06 May 2014
ByAppeared in BioNews 752
'By reprogramming cells to a pluripotent state and making beta cells, we are now one step closer to being able to treat diabetic patients with their own insulin-producing cells', said Dr Dieter Egli, from the New York Stem Cell Foundation, who led the research.
In the latest study, the team replaced the nucleus of a donated human egg with a nucleus from the skin cell of a 32-year-old woman with type I diabetes, in a process called somatic cell nuclear transfer (SCNT). After being exposed to electronic pulses and chemicals, the cell began to divide in a similar way to a fertilised egg, forming a ball of a few hundred cells. From this blastocyst, scientists removed stem cells and transformed them into insulin-producing beta cells.
The approach could someday aid treatment of type 1 diabetes, where the body cannot make enough insulin.
'I think this is going to become reality', Dr Egli said. 'It may be a bit in the future but it is going to happen'.
'This is an important demonstration that SCNT works and can be used to model and perhaps one day treat disease', Professor George Daley from Harvard Medical School, who was not involved in the research, told The Scientist.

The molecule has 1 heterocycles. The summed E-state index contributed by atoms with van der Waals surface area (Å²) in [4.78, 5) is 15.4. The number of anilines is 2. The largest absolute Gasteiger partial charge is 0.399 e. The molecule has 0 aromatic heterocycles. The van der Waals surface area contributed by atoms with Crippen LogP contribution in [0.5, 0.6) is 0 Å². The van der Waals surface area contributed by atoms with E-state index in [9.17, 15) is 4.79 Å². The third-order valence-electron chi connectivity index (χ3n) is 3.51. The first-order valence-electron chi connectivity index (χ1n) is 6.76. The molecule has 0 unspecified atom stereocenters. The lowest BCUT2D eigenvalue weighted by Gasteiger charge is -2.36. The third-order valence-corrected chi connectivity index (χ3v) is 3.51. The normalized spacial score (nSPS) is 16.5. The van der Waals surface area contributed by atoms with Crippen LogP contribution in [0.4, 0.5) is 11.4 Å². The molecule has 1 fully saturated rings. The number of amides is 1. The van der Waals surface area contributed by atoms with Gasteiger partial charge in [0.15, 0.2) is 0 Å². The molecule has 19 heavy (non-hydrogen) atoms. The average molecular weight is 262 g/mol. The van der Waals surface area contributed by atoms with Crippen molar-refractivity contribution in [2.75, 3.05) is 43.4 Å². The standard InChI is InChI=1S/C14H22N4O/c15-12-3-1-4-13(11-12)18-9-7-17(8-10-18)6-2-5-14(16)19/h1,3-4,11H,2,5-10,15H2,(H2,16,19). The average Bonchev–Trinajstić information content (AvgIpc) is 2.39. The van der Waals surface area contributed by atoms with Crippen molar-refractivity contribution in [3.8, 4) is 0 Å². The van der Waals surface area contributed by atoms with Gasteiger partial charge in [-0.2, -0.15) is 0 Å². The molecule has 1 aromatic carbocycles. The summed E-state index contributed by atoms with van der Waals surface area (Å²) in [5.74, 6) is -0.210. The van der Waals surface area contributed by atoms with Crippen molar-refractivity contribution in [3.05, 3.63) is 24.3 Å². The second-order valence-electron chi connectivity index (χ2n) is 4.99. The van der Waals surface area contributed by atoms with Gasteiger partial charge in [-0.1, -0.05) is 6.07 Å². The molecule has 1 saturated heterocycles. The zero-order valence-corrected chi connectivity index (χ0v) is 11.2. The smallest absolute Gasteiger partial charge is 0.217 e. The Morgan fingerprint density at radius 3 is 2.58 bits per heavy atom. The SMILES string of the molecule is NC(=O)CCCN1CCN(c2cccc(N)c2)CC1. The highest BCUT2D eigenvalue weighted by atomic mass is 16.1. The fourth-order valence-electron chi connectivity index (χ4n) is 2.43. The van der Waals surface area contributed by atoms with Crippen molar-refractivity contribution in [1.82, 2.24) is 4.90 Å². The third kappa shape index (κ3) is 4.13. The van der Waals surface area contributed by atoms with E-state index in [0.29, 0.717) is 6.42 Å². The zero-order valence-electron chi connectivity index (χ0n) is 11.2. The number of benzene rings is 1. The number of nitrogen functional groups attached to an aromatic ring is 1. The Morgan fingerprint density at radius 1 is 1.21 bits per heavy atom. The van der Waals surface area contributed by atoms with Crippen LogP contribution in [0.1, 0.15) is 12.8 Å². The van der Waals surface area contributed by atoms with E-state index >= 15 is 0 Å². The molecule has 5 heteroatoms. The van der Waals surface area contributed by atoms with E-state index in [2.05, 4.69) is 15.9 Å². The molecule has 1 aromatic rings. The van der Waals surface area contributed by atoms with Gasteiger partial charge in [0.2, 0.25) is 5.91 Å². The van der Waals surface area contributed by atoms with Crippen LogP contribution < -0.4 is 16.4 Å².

In an interview with Nature News, Dr Robert Lanza, co-author on the first stem cell paper, pointed out that if treatment was tailor-made for each patient, an embryo would have to be discarded every time. As well as the ethical objections this would raise, the procedure would be time-consuming, costly and would be limited by the small number of eggs donated.
To make the process more efficient, the embryonic-like stem cells could be transformed into the final product in advance so heart cells or neurons, say, could be picked 'off the shelf' as needed, said Dr Lanza.
But extensive preclinical testing will be needed before the technique can be used therapeutically. The researchers are also working to determine how to prevent the immune systems of diabetic patients from attacking the insulin-producing stem cells.
The next step for the team is to transplant the insulin-producing cells into mice to see whether they grow into functioning human beta cells.